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Cholera toxin phage: structural and functional diversity between Vibrio cholerae biotypes

1 School of Environment and Life Sciences, Independent University, Bangladesh, Dhaka, Bangladesh
2 Department of Biochemistry and Microbiology, School of Health and Life Sciences, North South University, Dhaka, Bangladesh

Cholera is a severe form of watery diarrhea caused by Vibrio cholerae toxigenic strains. Typically, the toxigenic variants of V. cholerae harbor a bacteriophage, cholera toxin phage, integrated in their genome. The ctxAB genes from the phage genome encode the cholera toxin, which is responsible for the major clinical symptoms of the disease. Although ctxAB genes are crucial to V. cholerae strains for cholera manifestation, the genetic structure of cholera toxin phage, DNA sequence of its genes, spatial organization in the host genome and its satellite phage content are not homogenous between V. cholerae biotypes—classical and El Tor. Differences in cholera toxin phage and its genes play a significant role in the identification of V. cholerae biotypes and in the understanding of their pathogenic and epidemic potentials. Here, we present an account of the variations of cholera toxin phage and its genes in V. cholerae biotypes as well as their usefulness in the identification of classical and El Tor strains.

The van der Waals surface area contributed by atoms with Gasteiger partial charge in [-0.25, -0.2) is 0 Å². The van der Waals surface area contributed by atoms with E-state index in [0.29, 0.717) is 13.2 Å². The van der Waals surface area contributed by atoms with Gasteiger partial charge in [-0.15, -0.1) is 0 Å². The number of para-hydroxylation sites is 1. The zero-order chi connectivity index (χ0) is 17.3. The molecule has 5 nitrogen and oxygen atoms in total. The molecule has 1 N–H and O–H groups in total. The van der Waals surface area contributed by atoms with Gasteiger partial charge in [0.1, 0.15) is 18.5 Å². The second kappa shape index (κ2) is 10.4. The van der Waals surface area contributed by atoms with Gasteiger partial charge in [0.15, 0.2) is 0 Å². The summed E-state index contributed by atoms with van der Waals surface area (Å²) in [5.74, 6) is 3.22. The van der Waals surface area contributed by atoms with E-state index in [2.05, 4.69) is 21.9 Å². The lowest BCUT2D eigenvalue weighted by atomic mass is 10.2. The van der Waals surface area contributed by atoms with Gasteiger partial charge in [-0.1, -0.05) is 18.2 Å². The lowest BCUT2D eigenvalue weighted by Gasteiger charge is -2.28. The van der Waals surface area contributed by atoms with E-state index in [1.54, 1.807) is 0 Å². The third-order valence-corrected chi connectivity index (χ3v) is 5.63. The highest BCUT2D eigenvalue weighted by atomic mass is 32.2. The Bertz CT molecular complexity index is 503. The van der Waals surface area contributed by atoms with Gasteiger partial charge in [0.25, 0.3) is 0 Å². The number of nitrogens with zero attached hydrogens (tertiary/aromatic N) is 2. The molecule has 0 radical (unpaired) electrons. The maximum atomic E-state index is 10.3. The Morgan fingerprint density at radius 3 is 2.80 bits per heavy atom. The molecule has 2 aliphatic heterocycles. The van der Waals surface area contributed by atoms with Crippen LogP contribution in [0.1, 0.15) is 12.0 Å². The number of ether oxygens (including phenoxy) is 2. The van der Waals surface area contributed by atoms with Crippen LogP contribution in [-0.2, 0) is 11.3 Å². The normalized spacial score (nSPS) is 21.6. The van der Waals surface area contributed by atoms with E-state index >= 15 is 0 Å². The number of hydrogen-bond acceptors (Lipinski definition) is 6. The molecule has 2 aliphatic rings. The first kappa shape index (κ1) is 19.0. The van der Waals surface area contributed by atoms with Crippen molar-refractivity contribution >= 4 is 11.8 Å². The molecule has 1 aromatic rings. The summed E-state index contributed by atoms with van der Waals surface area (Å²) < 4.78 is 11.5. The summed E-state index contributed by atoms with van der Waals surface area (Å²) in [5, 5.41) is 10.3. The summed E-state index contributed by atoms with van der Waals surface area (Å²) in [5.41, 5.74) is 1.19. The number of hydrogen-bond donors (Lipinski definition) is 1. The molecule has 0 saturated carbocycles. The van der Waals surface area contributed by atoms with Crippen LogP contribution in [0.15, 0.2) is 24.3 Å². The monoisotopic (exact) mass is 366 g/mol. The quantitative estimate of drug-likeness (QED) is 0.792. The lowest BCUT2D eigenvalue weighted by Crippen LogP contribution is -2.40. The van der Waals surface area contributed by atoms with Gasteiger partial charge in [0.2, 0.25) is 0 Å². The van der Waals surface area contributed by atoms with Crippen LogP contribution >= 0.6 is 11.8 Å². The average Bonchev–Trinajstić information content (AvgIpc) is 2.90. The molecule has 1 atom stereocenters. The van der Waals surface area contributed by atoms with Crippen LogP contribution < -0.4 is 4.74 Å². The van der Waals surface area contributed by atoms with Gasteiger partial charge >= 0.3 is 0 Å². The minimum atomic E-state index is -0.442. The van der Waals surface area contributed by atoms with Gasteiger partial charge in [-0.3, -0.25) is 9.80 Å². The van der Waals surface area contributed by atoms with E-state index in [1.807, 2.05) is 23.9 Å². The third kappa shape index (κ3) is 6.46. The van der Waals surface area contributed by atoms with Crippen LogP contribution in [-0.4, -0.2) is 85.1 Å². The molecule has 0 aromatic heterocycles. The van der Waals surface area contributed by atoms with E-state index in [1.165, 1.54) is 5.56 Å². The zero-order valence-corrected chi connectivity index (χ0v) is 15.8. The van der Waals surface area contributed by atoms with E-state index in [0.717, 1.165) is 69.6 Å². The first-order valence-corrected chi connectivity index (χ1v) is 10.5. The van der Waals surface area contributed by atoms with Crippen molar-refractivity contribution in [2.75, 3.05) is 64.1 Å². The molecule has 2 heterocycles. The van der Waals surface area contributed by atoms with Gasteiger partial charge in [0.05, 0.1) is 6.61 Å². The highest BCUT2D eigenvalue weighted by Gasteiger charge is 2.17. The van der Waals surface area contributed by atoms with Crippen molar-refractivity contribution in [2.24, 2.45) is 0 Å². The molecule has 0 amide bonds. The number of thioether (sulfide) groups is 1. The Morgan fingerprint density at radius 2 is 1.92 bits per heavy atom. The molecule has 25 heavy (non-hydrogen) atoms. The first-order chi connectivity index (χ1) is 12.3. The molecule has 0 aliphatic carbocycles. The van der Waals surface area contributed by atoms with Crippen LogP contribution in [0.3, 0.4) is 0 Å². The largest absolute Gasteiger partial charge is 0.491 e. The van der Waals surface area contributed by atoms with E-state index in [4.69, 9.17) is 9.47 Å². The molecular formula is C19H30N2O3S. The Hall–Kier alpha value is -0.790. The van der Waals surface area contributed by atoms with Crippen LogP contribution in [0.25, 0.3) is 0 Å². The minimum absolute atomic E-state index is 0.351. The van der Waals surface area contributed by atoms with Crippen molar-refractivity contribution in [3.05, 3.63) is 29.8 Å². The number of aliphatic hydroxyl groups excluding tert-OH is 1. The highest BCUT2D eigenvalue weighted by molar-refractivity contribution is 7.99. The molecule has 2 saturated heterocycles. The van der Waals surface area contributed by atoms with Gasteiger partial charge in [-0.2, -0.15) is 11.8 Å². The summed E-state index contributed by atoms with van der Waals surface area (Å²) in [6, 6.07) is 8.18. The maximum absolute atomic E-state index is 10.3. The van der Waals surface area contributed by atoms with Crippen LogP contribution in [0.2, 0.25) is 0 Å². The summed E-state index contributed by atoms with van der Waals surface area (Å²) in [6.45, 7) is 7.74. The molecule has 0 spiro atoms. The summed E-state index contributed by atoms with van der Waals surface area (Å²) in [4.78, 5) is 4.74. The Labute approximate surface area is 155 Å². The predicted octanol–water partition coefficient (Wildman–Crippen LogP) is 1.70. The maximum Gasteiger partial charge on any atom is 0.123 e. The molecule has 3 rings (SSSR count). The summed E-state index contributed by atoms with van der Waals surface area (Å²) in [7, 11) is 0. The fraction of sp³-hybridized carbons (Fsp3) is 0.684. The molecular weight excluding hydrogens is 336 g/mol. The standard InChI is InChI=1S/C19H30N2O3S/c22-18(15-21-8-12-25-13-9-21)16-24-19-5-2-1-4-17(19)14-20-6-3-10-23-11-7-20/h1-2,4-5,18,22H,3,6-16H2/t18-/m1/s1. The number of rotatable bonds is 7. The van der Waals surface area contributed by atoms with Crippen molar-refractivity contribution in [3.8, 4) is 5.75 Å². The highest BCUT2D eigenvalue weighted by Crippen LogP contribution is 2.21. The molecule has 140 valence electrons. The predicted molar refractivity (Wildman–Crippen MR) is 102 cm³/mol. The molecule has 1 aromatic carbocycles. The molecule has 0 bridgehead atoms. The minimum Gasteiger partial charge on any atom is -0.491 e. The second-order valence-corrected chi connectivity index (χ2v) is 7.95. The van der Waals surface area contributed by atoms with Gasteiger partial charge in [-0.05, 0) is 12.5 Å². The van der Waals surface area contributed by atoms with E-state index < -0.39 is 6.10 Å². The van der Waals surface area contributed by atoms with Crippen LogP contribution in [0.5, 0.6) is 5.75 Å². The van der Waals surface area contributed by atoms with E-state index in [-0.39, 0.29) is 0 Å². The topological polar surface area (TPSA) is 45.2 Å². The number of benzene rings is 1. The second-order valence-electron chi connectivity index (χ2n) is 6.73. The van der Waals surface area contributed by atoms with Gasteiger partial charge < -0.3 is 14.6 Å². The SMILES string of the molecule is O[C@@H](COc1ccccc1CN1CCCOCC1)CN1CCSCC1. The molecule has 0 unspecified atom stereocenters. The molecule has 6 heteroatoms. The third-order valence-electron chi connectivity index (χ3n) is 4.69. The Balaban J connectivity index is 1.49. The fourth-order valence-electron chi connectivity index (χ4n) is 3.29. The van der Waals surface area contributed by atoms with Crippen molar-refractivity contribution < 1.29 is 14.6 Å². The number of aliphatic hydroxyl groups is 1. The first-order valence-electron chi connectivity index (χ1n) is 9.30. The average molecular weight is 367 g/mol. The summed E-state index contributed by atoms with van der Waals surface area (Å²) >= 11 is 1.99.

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© 2020 the Author(s), licensee AIMS Press. This is an open access article distributed under the terms of the Creative Commons Attribution Licese (http://creativecommons.org/licenses/by/4.0)

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